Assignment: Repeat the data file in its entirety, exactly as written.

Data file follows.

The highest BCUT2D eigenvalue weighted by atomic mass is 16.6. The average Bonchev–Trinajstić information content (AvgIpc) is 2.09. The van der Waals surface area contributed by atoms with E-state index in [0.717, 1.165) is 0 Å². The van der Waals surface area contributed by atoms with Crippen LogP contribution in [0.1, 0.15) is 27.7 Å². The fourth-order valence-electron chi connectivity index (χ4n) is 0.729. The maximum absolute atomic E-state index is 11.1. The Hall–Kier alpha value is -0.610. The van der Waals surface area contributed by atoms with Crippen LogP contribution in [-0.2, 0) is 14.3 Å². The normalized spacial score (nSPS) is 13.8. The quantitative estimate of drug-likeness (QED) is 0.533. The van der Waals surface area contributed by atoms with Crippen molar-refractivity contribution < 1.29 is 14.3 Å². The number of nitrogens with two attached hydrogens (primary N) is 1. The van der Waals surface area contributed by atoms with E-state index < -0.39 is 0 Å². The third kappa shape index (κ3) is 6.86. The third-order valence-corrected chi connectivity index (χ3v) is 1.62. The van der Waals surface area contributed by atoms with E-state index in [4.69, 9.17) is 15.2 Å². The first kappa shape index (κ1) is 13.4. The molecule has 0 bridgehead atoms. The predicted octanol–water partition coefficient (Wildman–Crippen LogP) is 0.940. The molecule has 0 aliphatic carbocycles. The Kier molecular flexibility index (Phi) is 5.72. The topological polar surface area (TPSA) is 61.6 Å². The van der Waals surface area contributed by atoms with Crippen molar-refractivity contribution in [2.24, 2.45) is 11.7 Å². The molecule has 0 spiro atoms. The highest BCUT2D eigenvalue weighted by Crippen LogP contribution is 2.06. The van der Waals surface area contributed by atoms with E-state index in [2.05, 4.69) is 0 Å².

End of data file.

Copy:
The highest BCUT2D eigenvalue weighted by atomic mass is 16.6. The average Bonchev–Trinajstić information content (AvgIpc) is 2.09. The van der Waals surface area contributed by atoms with E-state index in [0.717, 1.165) is 0 Å². The van der Waals surface area contributed by atoms with Crippen LogP contribution in [0.1, 0.15) is 27.7 Å². The fourth-order valence-electron chi connectivity index (χ4n) is 0.729. The maximum absolute atomic E-state index is 11.1. The Hall–Kier alpha value is -0.610. The van der Waals surface area contributed by atoms with Crippen LogP contribution in [-0.2, 0) is 14.3 Å². The normalized spacial score (nSPS) is 13.8. The quantitative estimate of drug-likeness (QED) is 0.533. The van der Waals surface area contributed by atoms with Crippen molar-refractivity contribution < 1.29 is 14.3 Å². The number of nitrogens with two attached hydrogens (primary N) is 1. The van der Waals surface area contributed by atoms with E-state index < -0.39 is 0 Å². The third kappa shape index (κ3) is 6.86. The third-order valence-corrected chi connectivity index (χ3v) is 1.62. The van der Waals surface area contributed by atoms with E-state index in [4.69, 9.17) is 15.2 Å². The first kappa shape index (κ1) is 13.4. The molecule has 0 bridgehead atoms. The predicted octanol–water partition coefficient (Wildman–Crippen LogP) is 0.940. The molecule has 0 aliphatic carbocycles. The Kier molecular flexibility index (Phi) is 5.72. The topological polar surface area (TPSA) is 61.6 Å². The van der Waals surface area contributed by atoms with Crippen molar-refractivity contribution in [2.24, 2.45) is 11.7 Å². The molecule has 0 spiro atoms. The highest BCUT2D eigenvalue weighted by Crippen LogP contribution is 2.06. The van der Waals surface area contributed by atoms with E-state index in [2.05, 4.69) is 0 Å².